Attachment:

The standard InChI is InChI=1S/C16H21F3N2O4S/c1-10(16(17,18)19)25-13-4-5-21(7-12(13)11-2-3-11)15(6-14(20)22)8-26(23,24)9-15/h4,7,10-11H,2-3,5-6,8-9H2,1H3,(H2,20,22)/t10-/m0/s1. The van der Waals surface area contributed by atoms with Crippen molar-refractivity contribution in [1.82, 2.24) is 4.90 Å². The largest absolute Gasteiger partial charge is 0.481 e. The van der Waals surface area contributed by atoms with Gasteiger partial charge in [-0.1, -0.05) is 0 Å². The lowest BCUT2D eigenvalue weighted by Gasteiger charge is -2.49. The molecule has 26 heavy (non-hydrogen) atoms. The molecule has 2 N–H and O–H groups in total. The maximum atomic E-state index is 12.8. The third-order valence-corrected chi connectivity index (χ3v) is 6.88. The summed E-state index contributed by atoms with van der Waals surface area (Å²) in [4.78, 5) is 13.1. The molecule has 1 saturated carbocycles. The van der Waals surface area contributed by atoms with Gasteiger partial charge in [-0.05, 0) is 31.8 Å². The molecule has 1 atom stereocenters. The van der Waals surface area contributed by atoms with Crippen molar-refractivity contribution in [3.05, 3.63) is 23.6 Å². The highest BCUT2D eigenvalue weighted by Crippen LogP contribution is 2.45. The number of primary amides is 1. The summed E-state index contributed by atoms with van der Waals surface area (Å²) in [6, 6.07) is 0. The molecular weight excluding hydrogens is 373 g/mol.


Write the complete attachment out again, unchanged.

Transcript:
The standard InChI is InChI=1S/C16H21F3N2O4S/c1-10(16(17,18)19)25-13-4-5-21(7-12(13)11-2-3-11)15(6-14(20)22)8-26(23,24)9-15/h4,7,10-11H,2-3,5-6,8-9H2,1H3,(H2,20,22)/t10-/m0/s1. The van der Waals surface area contributed by atoms with Crippen molar-refractivity contribution in [1.82, 2.24) is 4.90 Å². The largest absolute Gasteiger partial charge is 0.481 e. The van der Waals surface area contributed by atoms with Gasteiger partial charge in [-0.1, -0.05) is 0 Å². The lowest BCUT2D eigenvalue weighted by Gasteiger charge is -2.49. The molecule has 26 heavy (non-hydrogen) atoms. The molecule has 2 N–H and O–H groups in total. The maximum atomic E-state index is 12.8. The third-order valence-corrected chi connectivity index (χ3v) is 6.88. The summed E-state index contributed by atoms with van der Waals surface area (Å²) in [4.78, 5) is 13.1. The molecule has 1 saturated carbocycles. The van der Waals surface area contributed by atoms with Gasteiger partial charge in [-0.05, 0) is 31.8 Å². The molecule has 1 atom stereocenters. The van der Waals surface area contributed by atoms with Crippen molar-refractivity contribution in [3.05, 3.63) is 23.6 Å². The highest BCUT2D eigenvalue weighted by Crippen LogP contribution is 2.45. The number of primary amides is 1. The summed E-state index contributed by atoms with van der Waals surface area (Å²) in [6, 6.07) is 0. The molecular weight excluding hydrogens is 373 g/mol.